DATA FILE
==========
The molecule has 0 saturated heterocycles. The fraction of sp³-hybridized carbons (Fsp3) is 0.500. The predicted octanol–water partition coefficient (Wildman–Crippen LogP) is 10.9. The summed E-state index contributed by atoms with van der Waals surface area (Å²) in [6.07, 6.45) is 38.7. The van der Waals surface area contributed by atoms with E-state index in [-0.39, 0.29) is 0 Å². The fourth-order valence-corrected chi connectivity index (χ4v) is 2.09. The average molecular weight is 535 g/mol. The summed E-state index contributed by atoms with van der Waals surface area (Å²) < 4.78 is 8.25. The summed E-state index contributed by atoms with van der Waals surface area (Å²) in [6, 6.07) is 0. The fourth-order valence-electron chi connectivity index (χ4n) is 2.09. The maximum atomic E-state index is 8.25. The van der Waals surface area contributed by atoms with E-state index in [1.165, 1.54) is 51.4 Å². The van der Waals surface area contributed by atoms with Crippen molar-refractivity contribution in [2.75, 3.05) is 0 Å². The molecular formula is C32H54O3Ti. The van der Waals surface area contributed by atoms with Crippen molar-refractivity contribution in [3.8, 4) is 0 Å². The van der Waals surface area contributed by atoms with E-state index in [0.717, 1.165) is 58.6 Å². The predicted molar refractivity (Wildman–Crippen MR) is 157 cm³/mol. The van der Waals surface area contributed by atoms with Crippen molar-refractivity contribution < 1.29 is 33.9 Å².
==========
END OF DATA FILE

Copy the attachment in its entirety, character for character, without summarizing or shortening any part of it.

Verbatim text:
The molecule has 0 saturated heterocycles. The fraction of sp³-hybridized carbons (Fsp3) is 0.500. The predicted octanol–water partition coefficient (Wildman–Crippen LogP) is 10.9. The summed E-state index contributed by atoms with van der Waals surface area (Å²) in [6.07, 6.45) is 38.7. The van der Waals surface area contributed by atoms with E-state index in [-0.39, 0.29) is 0 Å². The fourth-order valence-corrected chi connectivity index (χ4v) is 2.09. The average molecular weight is 535 g/mol. The summed E-state index contributed by atoms with van der Waals surface area (Å²) < 4.78 is 8.25. The summed E-state index contributed by atoms with van der Waals surface area (Å²) in [6, 6.07) is 0. The fourth-order valence-electron chi connectivity index (χ4n) is 2.09. The maximum atomic E-state index is 8.25. The van der Waals surface area contributed by atoms with E-state index in [1.165, 1.54) is 51.4 Å². The van der Waals surface area contributed by atoms with Crippen molar-refractivity contribution in [2.75, 3.05) is 0 Å². The molecular formula is C32H54O3Ti. The van der Waals surface area contributed by atoms with Crippen molar-refractivity contribution in [3.8, 4) is 0 Å². The van der Waals surface area contributed by atoms with E-state index in [0.717, 1.165) is 58.6 Å². The predicted molar refractivity (Wildman–Crippen MR) is 157 cm³/mol. The van der Waals surface area contributed by atoms with Crippen molar-refractivity contribution < 1.29 is 33.9 Å².